Publications by authors named "Rizwan Suliankatchi Abdulkader"

17 Publications

  • Page 1 of 1

Traumatic spinal injuries in Saudi Arabia: a retrospective single-centre medical record review.

BMJ Open 2020 11 14;10(11):e039768. Epub 2020 Nov 14.

Department of Orthopaedic Surgery, King Saud Medical City, Riyadh, Saudi Arabia.

Objectives: To describe the patterns and outcomes of traumatic spinal injuries (TSIs) in a tertiary care trauma centre in Riyadh, Saudi Arabia.

Design: Retrospective medical record review.

Setting: Level 1 trauma centre for all patients presented from 1 February 2016 to 31 December 2018.

Participants And Data: Records of patients presenting with any spinal trauma were reviewed, and the data obtained included age, gender, nationality (as Saudi and non-Saudi), date of presentation, site of fracture/injury, associated injuries, mechanism of injury, presence of neurological involvement and hospital mortality.

Main Outcomes: Frequencies of different types of TSI across various subgroups.

Results: We identified 692 patients who presented with TSI throughout the study period. The mean age was 36.9 years. Males represented 83.2% (n=576) of the sample size, and the most common mechanism of injury was motor vehicle collision (MVC), accounting for 66.8% of cases (n=462), while fall-related injuries were seen in 31.6% of cases (n=219). A total of 454 (65.6%) of all patients were Saudi, and 332 (73.1%) of the TSIs in Saudis were due to MVC. Non-Saudi cases accounted for 238 (34.4%) of all patients, and 89 (37.4%) of the non-Saudi injuries were due to falls from height, and this association was statistically significant (p<0.001).

Conclusion: TSI was not thoroughly examined in Saudi Arabia; therefore, this study is considered the first to be done in the Kingdom using a representative sample. The fact that non-Saudi patients had a higher proportion of falls as a mechanism of injury should be taken into consideration in terms of raising awareness and taking more safety precautions, as most construction workers tend to be expatriates.
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http://dx.doi.org/10.1136/bmjopen-2020-039768DOI Listing
http://www.ncbi.nlm.nih.gov/pmc/articles/PMC7668378PMC
November 2020

Estimating global injuries morbidity and mortality: methods and data used in the Global Burden of Disease 2017 study.

Inj Prev 2020 10 24;26(Supp 1):i125-i153. Epub 2020 Aug 24.

Department of Pharmacy, Adigrat University, Adigrat, Ethiopia.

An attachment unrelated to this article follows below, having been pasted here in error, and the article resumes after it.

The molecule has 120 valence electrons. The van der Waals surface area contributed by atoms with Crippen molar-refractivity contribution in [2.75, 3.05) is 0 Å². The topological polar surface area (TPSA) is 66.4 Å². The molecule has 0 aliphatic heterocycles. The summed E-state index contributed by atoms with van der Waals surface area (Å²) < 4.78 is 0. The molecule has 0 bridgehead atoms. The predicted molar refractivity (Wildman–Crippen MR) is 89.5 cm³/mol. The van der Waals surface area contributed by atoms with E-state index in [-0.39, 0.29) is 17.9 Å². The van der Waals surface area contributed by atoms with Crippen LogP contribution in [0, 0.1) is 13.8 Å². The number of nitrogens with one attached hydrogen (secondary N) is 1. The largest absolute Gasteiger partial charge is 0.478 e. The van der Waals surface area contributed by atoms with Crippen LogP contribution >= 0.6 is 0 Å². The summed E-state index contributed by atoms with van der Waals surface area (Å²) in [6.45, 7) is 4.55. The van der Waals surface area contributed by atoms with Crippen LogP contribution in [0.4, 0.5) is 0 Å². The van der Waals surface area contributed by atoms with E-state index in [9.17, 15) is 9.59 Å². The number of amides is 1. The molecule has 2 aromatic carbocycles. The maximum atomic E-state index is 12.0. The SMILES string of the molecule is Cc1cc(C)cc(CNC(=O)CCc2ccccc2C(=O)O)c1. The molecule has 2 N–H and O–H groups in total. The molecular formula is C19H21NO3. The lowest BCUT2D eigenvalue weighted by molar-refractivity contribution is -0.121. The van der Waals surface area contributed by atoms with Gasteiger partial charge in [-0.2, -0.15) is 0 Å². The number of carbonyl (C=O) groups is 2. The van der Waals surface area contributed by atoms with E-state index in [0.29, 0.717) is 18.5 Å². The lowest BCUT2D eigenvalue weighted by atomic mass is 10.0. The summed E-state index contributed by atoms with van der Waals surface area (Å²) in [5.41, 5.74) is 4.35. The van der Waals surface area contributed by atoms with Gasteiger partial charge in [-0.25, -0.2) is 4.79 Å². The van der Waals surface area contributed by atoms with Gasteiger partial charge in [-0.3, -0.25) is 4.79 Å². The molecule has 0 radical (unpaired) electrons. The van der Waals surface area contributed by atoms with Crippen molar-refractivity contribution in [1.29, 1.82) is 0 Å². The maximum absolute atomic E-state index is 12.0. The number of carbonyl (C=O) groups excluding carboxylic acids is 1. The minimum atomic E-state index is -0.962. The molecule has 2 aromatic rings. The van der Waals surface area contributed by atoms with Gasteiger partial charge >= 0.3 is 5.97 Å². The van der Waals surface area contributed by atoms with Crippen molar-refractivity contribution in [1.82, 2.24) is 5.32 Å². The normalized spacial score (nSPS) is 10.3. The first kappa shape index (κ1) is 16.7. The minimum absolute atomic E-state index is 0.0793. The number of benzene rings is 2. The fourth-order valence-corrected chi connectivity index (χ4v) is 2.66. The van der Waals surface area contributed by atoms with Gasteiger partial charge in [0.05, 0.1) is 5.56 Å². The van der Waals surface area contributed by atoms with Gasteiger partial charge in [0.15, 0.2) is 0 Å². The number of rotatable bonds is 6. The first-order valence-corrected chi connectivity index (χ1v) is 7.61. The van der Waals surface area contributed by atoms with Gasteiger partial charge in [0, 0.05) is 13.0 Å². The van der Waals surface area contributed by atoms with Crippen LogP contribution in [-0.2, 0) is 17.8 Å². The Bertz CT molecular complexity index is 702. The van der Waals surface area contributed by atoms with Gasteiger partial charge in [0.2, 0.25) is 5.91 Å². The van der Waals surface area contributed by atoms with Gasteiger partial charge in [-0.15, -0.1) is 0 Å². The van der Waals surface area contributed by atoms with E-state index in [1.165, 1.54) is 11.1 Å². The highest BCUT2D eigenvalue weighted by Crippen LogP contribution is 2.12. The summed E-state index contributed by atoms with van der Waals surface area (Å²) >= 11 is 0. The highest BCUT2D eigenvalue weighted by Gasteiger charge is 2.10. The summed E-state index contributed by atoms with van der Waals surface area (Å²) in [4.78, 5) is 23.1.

Background: While there is a long history of measuring death and disability from injuries, modern research methods must account for the wide spectrum of disability that can occur in an injury, and must provide estimates with sufficient demographic, geographical and temporal detail to be useful for policy makers. The Global Burden of Disease (GBD) 2017 study used methods to provide highly detailed estimates of global injury burden that meet these criteria.

Methods: In this study, we report and discuss the methods used in GBD 2017 for injury morbidity and mortality burden estimation. In summary, these methods included estimating cause-specific mortality for every cause of injury, and then estimating incidence for every cause of injury. Non-fatal disability for each cause is then calculated based on the probabilities of suffering from different types of bodily injury experienced.

Results: GBD 2017 produced morbidity and mortality estimates for 38 causes of injury. Estimates were produced in terms of incidence, prevalence, years lived with disability, cause-specific mortality, years of life lost and disability-adjusted life-years for a 28-year period for 22 age groups, 195 countries and both sexes.

Conclusions: GBD 2017 demonstrated a complex and sophisticated series of analytical steps using the largest known database of morbidity and mortality data on injuries. GBD 2017 results should be used to help inform injury prevention policy making and resource allocation. We also identify important avenues for improving injury burden estimation in the future.
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http://dx.doi.org/10.1136/injuryprev-2019-043531DOI Listing
http://www.ncbi.nlm.nih.gov/pmc/articles/PMC7571362PMC
October 2020

Global injury morbidity and mortality from 1990 to 2017: results from the Global Burden of Disease Study 2017.

Inj Prev 2020 10 24;26(Supp 1):i96-i114. Epub 2020 Apr 24.

Faculty of Health Sciences - Health Management and Policy, American University of Beirut, Beirut, Lebanon.

Background: Past research in population health trends has shown that injuries form a substantial burden of population health loss. Regular updates to injury burden assessments are critical. We report Global Burden of Disease (GBD) 2017 Study estimates on morbidity and mortality for all injuries.

Methods: We reviewed results for injuries from the GBD 2017 study. GBD 2017 measured injury-specific mortality and years of life lost (YLLs) using the Cause of Death Ensemble model. To measure non-fatal injuries, GBD 2017 modelled injury-specific incidence and converted this to prevalence and years lived with disability (YLDs). YLLs and YLDs were summed to calculate disability-adjusted life years (DALYs).

Findings: In 1990, there were 4 260 493 (4 085 700 to 4 396 138) injury deaths, which increased to 4 484 722 (4 332 010 to 4 585 554) deaths in 2017, while age-standardised mortality decreased from 1079 (1073 to 1086) to 738 (730 to 745) per 100 000. In 1990, there were 354 064 302 (95% uncertainty interval: 338 174 876 to 371 610 802) new cases of injury globally, which increased to 520 710 288 (493 430 247 to 547 988 635) new cases in 2017. During this time, age-standardised incidence decreased non-significantly from 6824 (6534 to 7147) to 6763 (6412 to 7118) per 100 000. Between 1990 and 2017, age-standardised DALYs decreased from 4947 (4655 to 5233) per 100 000 to 3267 (3058 to 3505).